Raskin Around: Chesnut ham, chillie bears

Craig Deihl used only salt and pepper to cure the 40 pounds of meat he butchered from the chestnut-fed razorback. The hams weighed about six pounds apiece; everything else was allotted for salami, mixed at a ratio of 60 percent meat to 40 percent fat.

When Glenn Roberts of Anson Mills and David Shields of the University of South Carolina started scheming about how to reforest the Southeast with American chestnut trees, their interest wasn’t limited to bowlfuls of roasted nuts at Christmastime. They envisioned resurrecting a wide spectrum of chestnut-based cuisine, including chestnut grits, chestnuts souffles and chestnut-fed meats.

The culinary revivalists weren’t certain if a hog who spent his life feasting on chestnuts would taste better than a hog whose diet was chestnut-free. But an October 2013 barbecue — featuring a feral razorback that Roberts covertly caged into 150 acres surrounding an untended grove of hybrid trees in northern Florida — suggested chestnuts could produce rich, nutty pork. Charcuterie made from the other pig in the pen cinched it.

Craig Deihl, the Cypress and Artisan Meat Share chef who’s recognized as one of the nation’s top meat curers, last week unveiled salami and ham made from the chestnut-fed hog he received. “We’re getting pretty good at doing funky, different stuff,” Deihl says.

Because the pig was trapped in the wild, it’s not legal to sell the charcuterie. But Deihl plans to offer samples this weekend at the James Beard House in New York, where he’s participating in a “Craft of Charcuterie” event alongside chefs including Dallas’ John Tesar, Denver’s Justin Bruson and Boston’s Joshua Smith.

Rather than obscure the pork’s flavor with seasonings, Deihl used only salt and pepper to cure the 40 pounds of meat he butchered from the razorback. The hams weighed about six pounds apiece; everything else was allotted for salami, mixed at a ratio of 60 percent meat to 40 percent fat.

“It’s super fatty,” says Deihl, who didn’t want to stint on his first chestnut-fed pig. The thick bands of intramuscular fat slowed down the drying process, he adds: “I’d go by all the time and give it a squeeze. I wasn’t going to rush the quality of it, and I’m glad I didn’t.”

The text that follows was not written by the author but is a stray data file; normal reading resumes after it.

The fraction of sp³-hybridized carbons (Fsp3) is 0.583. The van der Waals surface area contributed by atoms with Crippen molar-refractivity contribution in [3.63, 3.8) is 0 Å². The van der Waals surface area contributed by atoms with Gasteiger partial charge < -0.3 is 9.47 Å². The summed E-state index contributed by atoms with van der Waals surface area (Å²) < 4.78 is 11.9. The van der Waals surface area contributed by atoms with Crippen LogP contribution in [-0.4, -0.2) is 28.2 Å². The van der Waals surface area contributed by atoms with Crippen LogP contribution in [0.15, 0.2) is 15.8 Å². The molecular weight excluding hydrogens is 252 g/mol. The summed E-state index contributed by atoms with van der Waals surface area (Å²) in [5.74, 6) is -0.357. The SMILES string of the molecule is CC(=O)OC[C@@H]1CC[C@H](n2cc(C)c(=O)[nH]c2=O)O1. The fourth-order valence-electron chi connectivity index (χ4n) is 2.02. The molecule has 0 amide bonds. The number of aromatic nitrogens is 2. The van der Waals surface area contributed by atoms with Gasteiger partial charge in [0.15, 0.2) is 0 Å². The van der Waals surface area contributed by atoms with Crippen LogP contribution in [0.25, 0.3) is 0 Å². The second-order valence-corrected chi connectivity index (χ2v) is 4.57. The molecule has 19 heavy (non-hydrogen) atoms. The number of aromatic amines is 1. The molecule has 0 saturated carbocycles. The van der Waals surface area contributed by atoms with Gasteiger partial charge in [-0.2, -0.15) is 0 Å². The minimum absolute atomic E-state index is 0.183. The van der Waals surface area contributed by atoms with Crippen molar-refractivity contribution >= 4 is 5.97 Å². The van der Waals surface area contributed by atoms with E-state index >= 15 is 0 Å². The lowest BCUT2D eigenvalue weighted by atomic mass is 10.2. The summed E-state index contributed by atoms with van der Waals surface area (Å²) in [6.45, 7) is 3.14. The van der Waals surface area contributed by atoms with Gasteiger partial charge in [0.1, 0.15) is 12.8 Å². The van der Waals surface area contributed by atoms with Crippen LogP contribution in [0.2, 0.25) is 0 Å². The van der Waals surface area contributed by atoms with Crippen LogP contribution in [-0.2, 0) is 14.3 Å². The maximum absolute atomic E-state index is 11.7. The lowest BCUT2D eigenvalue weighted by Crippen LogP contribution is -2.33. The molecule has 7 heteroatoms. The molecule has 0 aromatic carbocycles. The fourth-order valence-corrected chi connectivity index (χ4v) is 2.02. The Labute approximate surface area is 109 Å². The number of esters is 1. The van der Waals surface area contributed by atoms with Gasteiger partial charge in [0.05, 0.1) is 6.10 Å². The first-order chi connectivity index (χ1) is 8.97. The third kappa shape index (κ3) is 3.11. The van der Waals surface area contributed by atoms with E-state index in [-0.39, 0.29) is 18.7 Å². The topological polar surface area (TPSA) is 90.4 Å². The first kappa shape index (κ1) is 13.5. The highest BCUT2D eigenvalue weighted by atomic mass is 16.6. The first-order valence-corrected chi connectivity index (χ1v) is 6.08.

After 15 months, Deihl deemed the charcuterie ready for sharing.

While the salami has a waxy, rosy richness that conveys luxury as eloquently as history, it’s the greatness of the ham that will loom over every charcuterie board in my future. Sliced thinly, the ham has a well-oiled nuttiness that’s slightly reminiscent of macadamias.

“It really is special,” Deihl says of the exceptionally satiny charcuterie.

Or, as Roberts describes it: “A once-in-a-lifetime American treat in the pure Italian-Native American tradition.”

The frozen treat known locally as chillie bears recently made its upscale dining debut at The Grey, the new Savannah restaurant from chef Mashama Bailey.

Frozen Kool-Aid is sold out of older African-American women’s homes across the South, but the phenomenon is largely invisible beyond the boundaries of traditionally black neighborhoods.

Bailey, who last cooked at Prune in New York, says many white patrons are baffled by the one-ounce serving she presents as a “palate cleanser.”

Black customers, though, instantly recognize the homage to the Dixie cups of Bailey’s childhood.

“They know,” she says.

Almost nothing has been written about chillie bears, which have been a fixture of Lowcountry summers nearly as long as Kool-Aid has been on the market. While the treats are usually the centerpiece of informal neighborhood economies, the Coastal Ice Cream Parlor at 220 Rutledge Ave. sold them as early as the 1940s, two decades after Edwin Perkins invented the beverage powder.

“They were five cents, in a paper 3-ounce cup, and flavors of all kinds,” native Charlestonian Miriam DeAntonio recalls. “We went any time we could scare up a nickel.”

The standard chillie bear recipe calls for nothing but Kool-Aid in a cup, although the concentrated drink mix is sometimes augmented with fruit juice or pieces of fresh fruit. At The Grey, Bailey initially made her chillie bears from tea and organic cane sugar; her current formula is closer to lemonade. The chillie bear is served in a disposable souffle cup with a small wooden paddle for spooning.

But Bailey doesn’t use the term “chillie bear,” which is peculiar to Charleston. Chillie bears are called “huckabucks” in New Orleans; “freeze cups” around Norfolk, Va.; “hard cups” in Kinston, N.C.; and “ice balls” in Cincinnati. In Savannah, Bailey is giving diners a “thrill.”

The Grey is located in Savannah’s retired Greyhound bus terminal at 109 Martin Luther King Blvd. The restaurant’s Southern-inflected menu includes seafood boudin, made with Carolina gold rice, and red rice cakes. Dinner is served every night but Sunday.

Go to thegreyrestaurant.com or call 912-662-5999.